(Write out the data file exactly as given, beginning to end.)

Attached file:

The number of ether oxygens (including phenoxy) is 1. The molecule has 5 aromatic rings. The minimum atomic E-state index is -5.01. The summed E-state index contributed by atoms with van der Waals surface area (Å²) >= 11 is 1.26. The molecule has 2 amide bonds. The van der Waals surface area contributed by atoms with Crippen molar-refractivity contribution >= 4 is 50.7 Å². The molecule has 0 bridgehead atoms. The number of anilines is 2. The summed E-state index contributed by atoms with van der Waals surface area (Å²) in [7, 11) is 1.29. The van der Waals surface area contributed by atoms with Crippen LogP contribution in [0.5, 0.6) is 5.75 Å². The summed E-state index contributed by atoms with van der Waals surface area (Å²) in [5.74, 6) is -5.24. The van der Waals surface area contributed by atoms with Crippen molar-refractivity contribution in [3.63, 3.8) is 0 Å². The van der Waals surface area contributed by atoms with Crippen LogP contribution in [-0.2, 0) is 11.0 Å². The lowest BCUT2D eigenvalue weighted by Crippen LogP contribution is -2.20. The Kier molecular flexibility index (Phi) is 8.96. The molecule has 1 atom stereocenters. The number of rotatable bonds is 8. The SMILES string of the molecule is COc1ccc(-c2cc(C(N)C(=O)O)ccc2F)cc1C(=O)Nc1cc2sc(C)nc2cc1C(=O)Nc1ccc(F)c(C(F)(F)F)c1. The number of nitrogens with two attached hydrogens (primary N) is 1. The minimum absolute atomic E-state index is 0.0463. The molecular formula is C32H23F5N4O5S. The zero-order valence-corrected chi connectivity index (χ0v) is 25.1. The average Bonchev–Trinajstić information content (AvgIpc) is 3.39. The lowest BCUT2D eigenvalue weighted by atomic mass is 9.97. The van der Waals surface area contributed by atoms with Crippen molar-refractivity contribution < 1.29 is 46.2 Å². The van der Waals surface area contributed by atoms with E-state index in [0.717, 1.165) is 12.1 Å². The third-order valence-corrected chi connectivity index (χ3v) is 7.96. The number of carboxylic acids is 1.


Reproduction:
The number of ether oxygens (including phenoxy) is 1. The molecule has 5 aromatic rings. The minimum atomic E-state index is -5.01. The summed E-state index contributed by atoms with van der Waals surface area (Å²) >= 11 is 1.26. The molecule has 2 amide bonds. The van der Waals surface area contributed by atoms with Crippen molar-refractivity contribution >= 4 is 50.7 Å². The molecule has 0 bridgehead atoms. The number of anilines is 2. The summed E-state index contributed by atoms with van der Waals surface area (Å²) in [7, 11) is 1.29. The van der Waals surface area contributed by atoms with Crippen LogP contribution in [0.5, 0.6) is 5.75 Å². The summed E-state index contributed by atoms with van der Waals surface area (Å²) in [5.74, 6) is -5.24. The van der Waals surface area contributed by atoms with Crippen molar-refractivity contribution in [3.63, 3.8) is 0 Å². The van der Waals surface area contributed by atoms with Crippen LogP contribution in [-0.2, 0) is 11.0 Å². The lowest BCUT2D eigenvalue weighted by Crippen LogP contribution is -2.20. The Kier molecular flexibility index (Phi) is 8.96. The molecule has 1 atom stereocenters. The number of rotatable bonds is 8. The SMILES string of the molecule is COc1ccc(-c2cc(C(N)C(=O)O)ccc2F)cc1C(=O)Nc1cc2sc(C)nc2cc1C(=O)Nc1ccc(F)c(C(F)(F)F)c1. The number of nitrogens with two attached hydrogens (primary N) is 1. The minimum absolute atomic E-state index is 0.0463. The molecular formula is C32H23F5N4O5S. The zero-order valence-corrected chi connectivity index (χ0v) is 25.1. The average Bonchev–Trinajstić information content (AvgIpc) is 3.39. The lowest BCUT2D eigenvalue weighted by atomic mass is 9.97. The van der Waals surface area contributed by atoms with Crippen molar-refractivity contribution < 1.29 is 46.2 Å². The van der Waals surface area contributed by atoms with E-state index in [0.717, 1.165) is 12.1 Å². The third-order valence-corrected chi connectivity index (χ3v) is 7.96. The number of carboxylic acids is 1.